PIERCE S. CORDEN
Adviser, Holy See Mission to the UN, retired US and international organization arms control official 

Nuclear Weapons, Arms Control, and Global Stability 

Monday, March 11, 18, and 25: 2–3:30 pm
Murray Room, Lauinger Library, 5th floor 

As weapons technology and that of delivery systems evolved from the nineteenth century, the use of chemical weapons in World War I, the availability of aircraft to drop explosive weapons in urban areas, and the appearance of ballistic missiles prefaced or enabled the use of nuclear weapons at the end of WW II and the subsequent arms race and proliferation of nuclear weapons. Efforts to reverse the race and stop proliferation emerged immediately after WW II, and are embodied in agreements that constrain or eliminate nuclear weapons and delivery systems.  Despite successes, today the US–Russian Intermediate Nuclear Force Treaty may be abrogated; the US has withdrawn its support for the Joint Comprehensive Program of Action with Iran; and initial efforts to reverse proliferation in North Korea and denuclearize the Korean Peninsula have faltered. Pope Francis has said that nuclear deterrence and the possession of nuclear weapons are unacceptable: this is a serious challenge to the present international order. The course will survey the evolution of weapons and constraints, discuss the current situation and consider the way forward.


SUZANNE BRONHEIM
Adjunct Associate Research Professor of Pediatrics 

Dr. Bronheim was a Senior Policy Analyst within Georgetown University Center for Child and Human Development (GUCCHD). As faculty within the National Center for Cultural Competence (NCCC), she was the Director of the Sudden Unexpected Infant and Child Death and Pregnancy Loss Project within the NCCC for 15 years. For over ten years, she coordinated Communities Can!, a national network of communities dedicated to using systems integration strategies to support and serve all children and families, including those with or at risk for special health care needs.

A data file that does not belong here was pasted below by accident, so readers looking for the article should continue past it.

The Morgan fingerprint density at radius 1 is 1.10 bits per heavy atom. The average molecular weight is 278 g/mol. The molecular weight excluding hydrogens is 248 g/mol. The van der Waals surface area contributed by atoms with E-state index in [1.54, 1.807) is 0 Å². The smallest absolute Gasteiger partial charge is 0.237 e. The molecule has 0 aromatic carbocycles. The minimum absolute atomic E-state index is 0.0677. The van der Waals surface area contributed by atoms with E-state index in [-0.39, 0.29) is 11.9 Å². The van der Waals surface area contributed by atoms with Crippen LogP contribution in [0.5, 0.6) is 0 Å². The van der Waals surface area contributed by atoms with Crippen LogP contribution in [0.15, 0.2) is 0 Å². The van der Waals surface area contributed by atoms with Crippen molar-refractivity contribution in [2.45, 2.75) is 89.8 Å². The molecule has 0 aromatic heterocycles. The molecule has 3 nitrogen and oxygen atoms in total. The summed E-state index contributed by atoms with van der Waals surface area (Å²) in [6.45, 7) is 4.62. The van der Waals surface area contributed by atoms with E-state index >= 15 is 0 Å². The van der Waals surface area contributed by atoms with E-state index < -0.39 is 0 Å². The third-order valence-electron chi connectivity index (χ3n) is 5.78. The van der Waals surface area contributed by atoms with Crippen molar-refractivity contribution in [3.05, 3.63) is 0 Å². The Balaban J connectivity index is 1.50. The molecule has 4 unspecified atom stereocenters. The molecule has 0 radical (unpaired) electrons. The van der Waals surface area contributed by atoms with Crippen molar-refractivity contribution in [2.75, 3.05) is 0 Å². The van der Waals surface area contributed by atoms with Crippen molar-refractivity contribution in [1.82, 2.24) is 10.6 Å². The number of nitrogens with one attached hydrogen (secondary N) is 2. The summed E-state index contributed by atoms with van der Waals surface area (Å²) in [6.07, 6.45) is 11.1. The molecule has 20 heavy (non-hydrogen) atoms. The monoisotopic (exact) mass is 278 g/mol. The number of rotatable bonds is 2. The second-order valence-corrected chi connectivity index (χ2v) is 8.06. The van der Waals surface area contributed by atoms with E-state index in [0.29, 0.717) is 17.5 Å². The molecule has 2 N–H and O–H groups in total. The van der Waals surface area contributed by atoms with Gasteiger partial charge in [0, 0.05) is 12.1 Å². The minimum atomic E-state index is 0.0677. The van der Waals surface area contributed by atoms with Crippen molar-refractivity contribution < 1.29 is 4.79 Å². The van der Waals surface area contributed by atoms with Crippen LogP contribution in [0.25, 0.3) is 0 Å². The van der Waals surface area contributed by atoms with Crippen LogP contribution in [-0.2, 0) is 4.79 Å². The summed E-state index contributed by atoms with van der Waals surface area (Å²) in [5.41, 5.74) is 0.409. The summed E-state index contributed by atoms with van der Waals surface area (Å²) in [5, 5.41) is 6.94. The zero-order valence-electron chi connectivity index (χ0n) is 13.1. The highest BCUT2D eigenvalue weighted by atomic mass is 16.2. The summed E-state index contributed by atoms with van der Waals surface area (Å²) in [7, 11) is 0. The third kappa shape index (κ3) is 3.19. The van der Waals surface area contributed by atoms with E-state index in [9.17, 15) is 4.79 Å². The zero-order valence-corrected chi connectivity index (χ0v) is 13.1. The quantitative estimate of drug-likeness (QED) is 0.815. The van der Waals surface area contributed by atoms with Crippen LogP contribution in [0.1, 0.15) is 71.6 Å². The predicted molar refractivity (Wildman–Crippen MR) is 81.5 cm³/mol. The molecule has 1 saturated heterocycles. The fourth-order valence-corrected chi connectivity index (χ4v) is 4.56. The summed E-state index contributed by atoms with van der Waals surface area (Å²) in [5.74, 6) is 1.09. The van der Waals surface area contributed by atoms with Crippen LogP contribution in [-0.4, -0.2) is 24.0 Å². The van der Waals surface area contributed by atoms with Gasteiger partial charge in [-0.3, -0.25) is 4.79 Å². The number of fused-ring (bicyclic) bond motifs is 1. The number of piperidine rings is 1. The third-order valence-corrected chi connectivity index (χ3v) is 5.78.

Cultural Competence: Living, Working, and Volunteering in our Multicultural Society 

Tuesday, April 16: 2-3:30 pm; McShain Lounge, small (McCarthy Hall)
Tuesday, April 23: 2-3:30 pm; McShain Lounge, large (McCarthy Hall)

Cross-cultural interactions can be fascinating and frustrating. It takes a set of attitudes, knowledge and skills to successfully navigate these interactions in daily life, in work and in volunteer activities. Much of the conflict in our country today can be understood as difficulties in cross-cultural relating. In this course we will explore the concept of culture beyond the typical categories of race, ethnicity or nationality and explore ourselves as cultural beings. Through discussion, case studies, and lecture we will understand the concept of cultural competence, the related issue of implicit bias, and how this knowledge can improve our cross-cultural interactions.


LINDA WETZEL
Associate Professor, Emerita, Department of Philosophy 

Contemporary Philosophy of Mind 

Wednesday, April 10, 17, 24, 2–3:30 pm
Murray Room, Lauinger Library, 5th floor 

What are minds? Are they physical or non-physical? If non-physical, how do they interact with the physical to push the world (of neurons) around? If minds are physical objects, what color are they and how much do they weigh? Or perhaps there are no such things as minds, and the real question is: what is it to be minded? Is it to have an immaterial soul? To behave in a certain way? To have a certain sort of brain? To run a certain sort of program? Could a robot be minded? Another way to put the question is: In virtue of what are statements about a person’s mental life—her hopes and fears—true? States of her soul, her brain, her dispositions to outward behavior or the program she is running? Or perhaps even this is misguided. Perhaps statements about hopes and fears are not strictly speaking true, and a mature cognitive science will not refer to them at all. If time permits, we will consider: Are mental states identical to brain states? Are mental states reducible to brain states? What sort of business is reduction? What are emergent properties and are there any? What, if anything, is special about the subjective point of view? Are conscious experiences physiologically understandable? What are representations and how can a brain represent the world outside itself?


Register here!